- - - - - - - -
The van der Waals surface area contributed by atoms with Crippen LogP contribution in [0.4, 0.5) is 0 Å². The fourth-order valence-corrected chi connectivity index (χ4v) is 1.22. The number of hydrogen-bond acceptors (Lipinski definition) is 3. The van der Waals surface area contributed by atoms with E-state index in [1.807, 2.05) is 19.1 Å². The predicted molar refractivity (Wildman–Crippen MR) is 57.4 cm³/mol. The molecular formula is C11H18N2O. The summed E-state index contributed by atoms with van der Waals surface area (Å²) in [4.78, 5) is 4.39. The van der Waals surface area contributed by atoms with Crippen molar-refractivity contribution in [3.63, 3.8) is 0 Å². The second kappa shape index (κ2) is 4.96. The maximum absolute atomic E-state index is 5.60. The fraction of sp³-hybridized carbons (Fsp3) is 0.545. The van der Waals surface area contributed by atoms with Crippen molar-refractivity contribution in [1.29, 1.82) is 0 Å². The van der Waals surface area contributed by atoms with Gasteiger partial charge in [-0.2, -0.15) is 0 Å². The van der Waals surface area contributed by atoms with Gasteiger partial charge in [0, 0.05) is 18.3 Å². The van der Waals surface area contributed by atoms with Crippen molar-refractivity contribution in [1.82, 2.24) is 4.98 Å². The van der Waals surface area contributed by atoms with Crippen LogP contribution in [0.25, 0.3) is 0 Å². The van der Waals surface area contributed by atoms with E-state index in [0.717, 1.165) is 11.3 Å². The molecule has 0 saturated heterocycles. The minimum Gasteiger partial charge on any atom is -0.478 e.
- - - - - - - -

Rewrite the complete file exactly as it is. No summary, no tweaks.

The van der Waals surface area contributed by atoms with Crippen LogP contribution in [0.4, 0.5) is 0 Å². The fourth-order valence-corrected chi connectivity index (χ4v) is 1.22. The number of hydrogen-bond acceptors (Lipinski definition) is 3. The van der Waals surface area contributed by atoms with E-state index in [1.807, 2.05) is 19.1 Å². The predicted molar refractivity (Wildman–Crippen MR) is 57.4 cm³/mol. The molecular formula is C11H18N2O. The summed E-state index contributed by atoms with van der Waals surface area (Å²) in [4.78, 5) is 4.39. The van der Waals surface area contributed by atoms with Crippen molar-refractivity contribution in [3.63, 3.8) is 0 Å². The second kappa shape index (κ2) is 4.96. The maximum absolute atomic E-state index is 5.60. The fraction of sp³-hybridized carbons (Fsp3) is 0.545. The van der Waals surface area contributed by atoms with Crippen molar-refractivity contribution in [1.29, 1.82) is 0 Å². The van der Waals surface area contributed by atoms with Gasteiger partial charge in [-0.2, -0.15) is 0 Å². The van der Waals surface area contributed by atoms with Gasteiger partial charge in [0, 0.05) is 18.3 Å². The van der Waals surface area contributed by atoms with Crippen molar-refractivity contribution in [1.82, 2.24) is 4.98 Å². The van der Waals surface area contributed by atoms with Crippen LogP contribution in [0.25, 0.3) is 0 Å². The van der Waals surface area contributed by atoms with E-state index in [0.717, 1.165) is 11.3 Å². The molecule has 0 saturated heterocycles. The minimum Gasteiger partial charge on any atom is -0.478 e.